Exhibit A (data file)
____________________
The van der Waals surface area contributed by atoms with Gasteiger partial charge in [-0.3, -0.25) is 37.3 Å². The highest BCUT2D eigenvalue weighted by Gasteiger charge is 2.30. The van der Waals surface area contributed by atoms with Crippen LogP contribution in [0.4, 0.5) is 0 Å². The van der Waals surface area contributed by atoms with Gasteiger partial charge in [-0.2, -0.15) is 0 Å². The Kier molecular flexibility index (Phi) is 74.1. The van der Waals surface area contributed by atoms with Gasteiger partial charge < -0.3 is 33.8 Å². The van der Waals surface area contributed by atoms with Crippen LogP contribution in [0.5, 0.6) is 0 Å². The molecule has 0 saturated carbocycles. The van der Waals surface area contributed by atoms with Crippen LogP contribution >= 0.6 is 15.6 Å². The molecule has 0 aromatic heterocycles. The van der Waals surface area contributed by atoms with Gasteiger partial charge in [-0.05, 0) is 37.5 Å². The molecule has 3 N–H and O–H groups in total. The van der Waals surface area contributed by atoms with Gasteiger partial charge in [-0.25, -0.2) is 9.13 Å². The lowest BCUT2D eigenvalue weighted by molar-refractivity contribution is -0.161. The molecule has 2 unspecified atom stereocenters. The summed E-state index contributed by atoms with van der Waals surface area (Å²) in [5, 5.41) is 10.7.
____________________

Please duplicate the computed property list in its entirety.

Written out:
The van der Waals surface area contributed by atoms with Gasteiger partial charge in [-0.3, -0.25) is 37.3 Å². The highest BCUT2D eigenvalue weighted by Gasteiger charge is 2.30. The van der Waals surface area contributed by atoms with Crippen LogP contribution in [0.4, 0.5) is 0 Å². The van der Waals surface area contributed by atoms with Gasteiger partial charge in [-0.2, -0.15) is 0 Å². The Kier molecular flexibility index (Phi) is 74.1. The van der Waals surface area contributed by atoms with Gasteiger partial charge < -0.3 is 33.8 Å². The van der Waals surface area contributed by atoms with Crippen LogP contribution in [0.5, 0.6) is 0 Å². The molecule has 0 saturated carbocycles. The van der Waals surface area contributed by atoms with Crippen LogP contribution >= 0.6 is 15.6 Å². The molecule has 0 aromatic heterocycles. The van der Waals surface area contributed by atoms with Gasteiger partial charge in [-0.05, 0) is 37.5 Å². The molecule has 3 N–H and O–H groups in total. The van der Waals surface area contributed by atoms with Gasteiger partial charge in [-0.25, -0.2) is 9.13 Å². The lowest BCUT2D eigenvalue weighted by molar-refractivity contribution is -0.161. The molecule has 2 unspecified atom stereocenters. The summed E-state index contributed by atoms with van der Waals surface area (Å²) in [5, 5.41) is 10.7.